Border town leaders hope for economic recovery as port of entry access is restored

The Manitoba Royal Canadian Mounted Police sent a tweet just before 12:30 p.m. stating that Highway 75 is "clear."

Dave Carlson, the reeve of the municipality of Emerson-Franklin in Manitoba, Canada.
Joe Bowen / Grand Forks Herald
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EMERSON, Manitoba — Access to the Pembina-Emerson border crossing has been restored nearly a week after a blockade of trucks and agriculture equipment cut off access to one of the area's busiest ports of entry. But leaders on both sides of the border are worried about the economic impact the blockade had.

The Royal Canadian Mounted Police in Manitoba tweeted just before 12:30 p.m. Wednesday that protesters, who were against COVID-19 vaccine requirements from Canadian and U.S. authorities for truckers, had been cleared from the area and that the highway had been cleared and “full access” to the Emerson Port of Entry was restored.

It ended nearly a week long blockade that began on Feb. 10 when protesters used trucks, farm equipment and other vehicles to block all four lanes of Highway 75 just north of the border. Other than some agricultural and emergency vehicles, all cross-border traffic was cut off for six days. The Manitoba RCMP announced earlier this week that it had reached a resolution with protesters to peacefully dissolve the blockade.

Blockade affects businesses

The blockade was preceded by a “slow roll” of semi truck drivers who objected to the vaccination requirement to cross from one country into another. Beginning late last month, truckers made a point of clogging the highway leading to the Pembina-Emerson crossing. Both towns rely on cross-border commerce, but the slowdown was a nuisance more than anything, according to Herald interviewees.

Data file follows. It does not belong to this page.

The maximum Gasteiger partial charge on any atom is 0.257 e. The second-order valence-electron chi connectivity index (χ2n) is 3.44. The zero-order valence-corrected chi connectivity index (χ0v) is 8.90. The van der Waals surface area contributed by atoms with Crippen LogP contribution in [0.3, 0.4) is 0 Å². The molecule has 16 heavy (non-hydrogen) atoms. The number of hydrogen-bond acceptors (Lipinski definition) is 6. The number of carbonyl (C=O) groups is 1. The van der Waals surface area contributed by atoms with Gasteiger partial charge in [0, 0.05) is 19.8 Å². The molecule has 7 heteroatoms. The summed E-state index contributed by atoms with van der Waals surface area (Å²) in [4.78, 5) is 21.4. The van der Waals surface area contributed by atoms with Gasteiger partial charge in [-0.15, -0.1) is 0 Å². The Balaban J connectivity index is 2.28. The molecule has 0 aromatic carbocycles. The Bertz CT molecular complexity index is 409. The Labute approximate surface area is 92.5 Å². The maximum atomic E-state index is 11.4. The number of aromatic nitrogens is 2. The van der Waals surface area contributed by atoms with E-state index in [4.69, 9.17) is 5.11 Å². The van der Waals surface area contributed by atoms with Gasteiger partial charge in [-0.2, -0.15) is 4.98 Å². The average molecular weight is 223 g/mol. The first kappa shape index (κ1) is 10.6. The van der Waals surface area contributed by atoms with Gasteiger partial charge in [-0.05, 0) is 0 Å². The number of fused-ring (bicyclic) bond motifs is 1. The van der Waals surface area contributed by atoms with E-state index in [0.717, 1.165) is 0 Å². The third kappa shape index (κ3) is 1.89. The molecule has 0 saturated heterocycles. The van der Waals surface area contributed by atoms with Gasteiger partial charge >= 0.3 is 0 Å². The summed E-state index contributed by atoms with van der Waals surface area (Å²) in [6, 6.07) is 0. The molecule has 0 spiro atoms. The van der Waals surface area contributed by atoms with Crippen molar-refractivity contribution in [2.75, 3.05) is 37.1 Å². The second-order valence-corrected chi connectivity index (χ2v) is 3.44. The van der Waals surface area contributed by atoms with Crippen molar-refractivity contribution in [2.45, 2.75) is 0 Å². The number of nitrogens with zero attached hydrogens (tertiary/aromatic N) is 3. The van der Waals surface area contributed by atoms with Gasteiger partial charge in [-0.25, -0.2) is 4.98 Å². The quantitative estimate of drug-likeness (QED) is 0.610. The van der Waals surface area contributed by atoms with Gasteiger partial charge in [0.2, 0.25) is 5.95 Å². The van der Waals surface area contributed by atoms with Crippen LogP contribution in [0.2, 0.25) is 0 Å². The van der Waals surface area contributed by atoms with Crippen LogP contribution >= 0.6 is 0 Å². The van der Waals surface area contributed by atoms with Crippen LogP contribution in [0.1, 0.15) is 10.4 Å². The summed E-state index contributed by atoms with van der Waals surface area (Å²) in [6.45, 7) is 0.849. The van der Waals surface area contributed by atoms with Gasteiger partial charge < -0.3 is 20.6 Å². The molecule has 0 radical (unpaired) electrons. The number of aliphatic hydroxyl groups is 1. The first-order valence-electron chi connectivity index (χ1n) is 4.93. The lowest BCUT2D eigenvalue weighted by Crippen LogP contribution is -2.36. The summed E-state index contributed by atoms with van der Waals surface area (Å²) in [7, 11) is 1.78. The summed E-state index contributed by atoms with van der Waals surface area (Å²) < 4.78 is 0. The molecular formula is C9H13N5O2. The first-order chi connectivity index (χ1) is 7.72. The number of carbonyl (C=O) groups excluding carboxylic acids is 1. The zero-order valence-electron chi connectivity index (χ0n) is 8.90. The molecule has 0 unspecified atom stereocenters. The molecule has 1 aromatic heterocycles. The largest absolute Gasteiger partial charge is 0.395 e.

The blockade, which began last week, is another story. Protesters, proportionally fewer of whom were driving semi trucks, only shifted to allow police and other first responders, border patrol workers and vehicles carrying livestock, which could be harmed by lengthened exposure to the prairie cold, to cross from one country into another.


border blockade05.JPG
Trucks and farm equipment lined up on Feb. 10 on the Canadian side of the Pembina-Emerson border crossing in protest of U.S. and Canadian requirements for truck drivers to be vaccinated against to cross the border.
Submitted photo / Yness Boily

“The slow roll really didn’t cause us to lose money, but the blockade sure did,” Jeff French, the CEO of Runnin’ Red, told the Herald on Wednesday. His company ships goods, mostly commercial, across the border and throughout the Winnipeg, Manitoba, area. “Just couldn’t get through.”

On Wednesday, French’s company was able to get a shipment of safety gear, winter clothing, exhaust parts, and other goods through the port of entry north of Lancaster, Minnesota, which is about 21 miles by road from the Pembina crossing. That truckload was the first he was able to get into the United States since the blockade began last week, French said. He estimated it would take about a week to get his business running normally again.